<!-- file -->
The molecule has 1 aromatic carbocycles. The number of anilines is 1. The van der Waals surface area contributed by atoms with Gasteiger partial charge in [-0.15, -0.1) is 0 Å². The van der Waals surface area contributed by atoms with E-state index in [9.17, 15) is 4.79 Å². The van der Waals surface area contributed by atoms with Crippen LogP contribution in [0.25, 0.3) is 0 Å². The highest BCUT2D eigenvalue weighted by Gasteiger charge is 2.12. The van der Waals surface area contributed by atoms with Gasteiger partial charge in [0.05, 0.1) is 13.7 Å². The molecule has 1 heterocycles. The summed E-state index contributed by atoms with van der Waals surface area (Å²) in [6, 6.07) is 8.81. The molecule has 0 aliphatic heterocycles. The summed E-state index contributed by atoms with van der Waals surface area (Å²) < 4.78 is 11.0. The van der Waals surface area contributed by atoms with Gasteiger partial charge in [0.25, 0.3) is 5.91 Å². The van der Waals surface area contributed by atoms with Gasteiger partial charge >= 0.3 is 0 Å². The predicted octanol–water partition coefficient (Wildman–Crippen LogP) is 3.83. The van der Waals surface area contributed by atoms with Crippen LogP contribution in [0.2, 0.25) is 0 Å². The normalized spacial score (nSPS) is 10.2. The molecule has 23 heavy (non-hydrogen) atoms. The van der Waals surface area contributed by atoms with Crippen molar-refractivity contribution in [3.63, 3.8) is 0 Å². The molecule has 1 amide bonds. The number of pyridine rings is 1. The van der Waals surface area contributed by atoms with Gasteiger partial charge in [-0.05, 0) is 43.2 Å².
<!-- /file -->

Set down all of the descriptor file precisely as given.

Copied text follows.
The molecule has 1 aromatic carbocycles. The number of anilines is 1. The van der Waals surface area contributed by atoms with Gasteiger partial charge in [-0.15, -0.1) is 0 Å². The van der Waals surface area contributed by atoms with E-state index in [9.17, 15) is 4.79 Å². The van der Waals surface area contributed by atoms with Crippen LogP contribution in [0.25, 0.3) is 0 Å². The highest BCUT2D eigenvalue weighted by Gasteiger charge is 2.12. The van der Waals surface area contributed by atoms with Gasteiger partial charge in [0.05, 0.1) is 13.7 Å². The molecule has 1 heterocycles. The summed E-state index contributed by atoms with van der Waals surface area (Å²) in [6, 6.07) is 8.81. The molecule has 0 aliphatic heterocycles. The summed E-state index contributed by atoms with van der Waals surface area (Å²) < 4.78 is 11.0. The van der Waals surface area contributed by atoms with Gasteiger partial charge in [0.25, 0.3) is 5.91 Å². The van der Waals surface area contributed by atoms with Gasteiger partial charge >= 0.3 is 0 Å². The predicted octanol–water partition coefficient (Wildman–Crippen LogP) is 3.83. The van der Waals surface area contributed by atoms with Crippen LogP contribution in [0.2, 0.25) is 0 Å². The normalized spacial score (nSPS) is 10.2. The molecule has 23 heavy (non-hydrogen) atoms. The van der Waals surface area contributed by atoms with Crippen molar-refractivity contribution in [3.63, 3.8) is 0 Å². The molecule has 1 amide bonds. The number of pyridine rings is 1. The van der Waals surface area contributed by atoms with Gasteiger partial charge in [-0.05, 0) is 43.2 Å².